Tuesday, July 22, 2014

Is Indie Right for You? by Kimberli Buffaloe

Kimberli Buffaloe
You settle in your writing spot day after day and type out the scenes playing in your head. It’s a compelling story—you know it and know someone will benefit from the character’s journey. Revisions are next, followed by final edits, contests, conferences, perhaps a request for full. And then...rejection, rejection, followed by more rejection.

You’re to the point where you hide your tears. You’ve been at this for years. What should you do? Is this really meant to be?

There are options, you remind yourself. In just a few minutes, you can have that story up on Amazon for the entire world to see. You can post a link to Facebook, Twitter, Google Plus and more. Thanks to a network of friends and handy little hashtags, you can extend your reach. You’ll finally be a published author. It’s tempting. So tempting....

But is it moving in the direction you should go, or, like Sarah with the promise of Abraham’s son, are you acting prematurely?

I played around with the idea of independent publishing for years, but began looking into it as a serious option last January. My writing is good; published crit partners had said as much, though there is always room for improvement. In the past few years, I’d won first, second, and third place awards in various contests and advanced to the semifinals in national contests three times. One multi-published author point blank asked what was holding me back.

So what was the problem?

I wasn’t writing to the market. The majority of my stories have a strong romantic element, but they’re Contemporary, not Romance (which often led to confusion with judges, who kept attempting to correct my technical elements.) They don’t have the happy-ever-after ending many readers want, though they do have the right ending for the story. And instead of the overall Christian worldview agents and publishers are looking for, most of my stories involve Christians struggling to figure out how their faith applies to a particular problem, and to their daily lives.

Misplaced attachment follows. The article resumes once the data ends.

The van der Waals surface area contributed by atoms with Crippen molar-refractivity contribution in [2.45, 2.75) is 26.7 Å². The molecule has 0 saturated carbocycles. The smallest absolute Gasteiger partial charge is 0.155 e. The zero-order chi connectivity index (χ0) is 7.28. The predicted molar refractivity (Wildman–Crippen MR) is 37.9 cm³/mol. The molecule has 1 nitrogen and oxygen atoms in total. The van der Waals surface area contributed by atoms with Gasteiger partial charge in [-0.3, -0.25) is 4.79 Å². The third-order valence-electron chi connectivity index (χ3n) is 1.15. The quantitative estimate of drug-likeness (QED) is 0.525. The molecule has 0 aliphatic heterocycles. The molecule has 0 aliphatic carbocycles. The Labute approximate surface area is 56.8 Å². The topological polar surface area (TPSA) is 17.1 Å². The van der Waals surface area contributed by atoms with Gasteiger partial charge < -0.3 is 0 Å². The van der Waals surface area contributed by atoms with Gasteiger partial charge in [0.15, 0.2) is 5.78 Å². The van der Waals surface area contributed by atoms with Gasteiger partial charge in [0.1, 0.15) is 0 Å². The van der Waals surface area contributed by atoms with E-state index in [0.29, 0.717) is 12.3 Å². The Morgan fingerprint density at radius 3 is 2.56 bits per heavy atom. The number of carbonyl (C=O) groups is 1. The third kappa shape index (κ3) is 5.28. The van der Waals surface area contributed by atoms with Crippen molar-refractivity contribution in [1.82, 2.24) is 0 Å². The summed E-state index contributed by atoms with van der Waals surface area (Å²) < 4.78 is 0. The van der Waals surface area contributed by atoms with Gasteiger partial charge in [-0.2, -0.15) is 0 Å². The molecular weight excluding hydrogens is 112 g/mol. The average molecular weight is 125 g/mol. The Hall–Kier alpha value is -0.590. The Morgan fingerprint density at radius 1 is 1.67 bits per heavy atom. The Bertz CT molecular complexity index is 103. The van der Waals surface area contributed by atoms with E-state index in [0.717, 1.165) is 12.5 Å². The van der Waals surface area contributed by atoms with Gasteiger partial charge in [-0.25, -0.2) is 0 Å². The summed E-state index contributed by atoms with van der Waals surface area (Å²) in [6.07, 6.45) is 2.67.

Indie publishing may have been right for my debut novel, but as it turns out, I was unprepared for the launch. There are so many aspects to publishing I didn’t know to know, even after ten years of writing for eventual publication, and even after I took a class on publishing through KDP. If not for assistance from others, the boat may have sunk before it cast off.

If you’re thinking of going indie, is it out of frustration or because your story doesn’t fit the market? If you’re writing genres with the worldview publishers want, I urge you to stick with it for a while longer. You may be on the verge of a breakthrough. If you do decide to go indie, step into the publisher role and make sure you’re prepared to publish a well-edited story with a professional cover and a marketing plan.

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About the Author
Kimberli Buffaloe combines her passion for the faith and the Carolinas in her stories, which she calls Lessons from the Landscape. Her debut novel, Learning to Live Again (writing as Kimberli McKay) was released on Amazon in June, and her short stories have appeared on Christian Fiction Online Magazine. She is a member of Christian Writers Guild and American Christian Fiction Writers, where she has served as the Carolinas Area Coordinator and Genesis category coordinator. A pastor’s wife who enjoys photography, her photos have appeared on Carolina nature organization websites and Clash Entertainment's Verse of the Day, Kimberli and her husband live in North Carolina with their rescue dog, Gracie.

Connect with Kimberli
Twitter: @KimberliSMcKay, @CarolinaTrails 
Website: http://www.carolinatownsandtrails.com

Learning to Live Again
A year after a botched carjacking turned her into a widow at the age of twenty-five, Vicky Morgan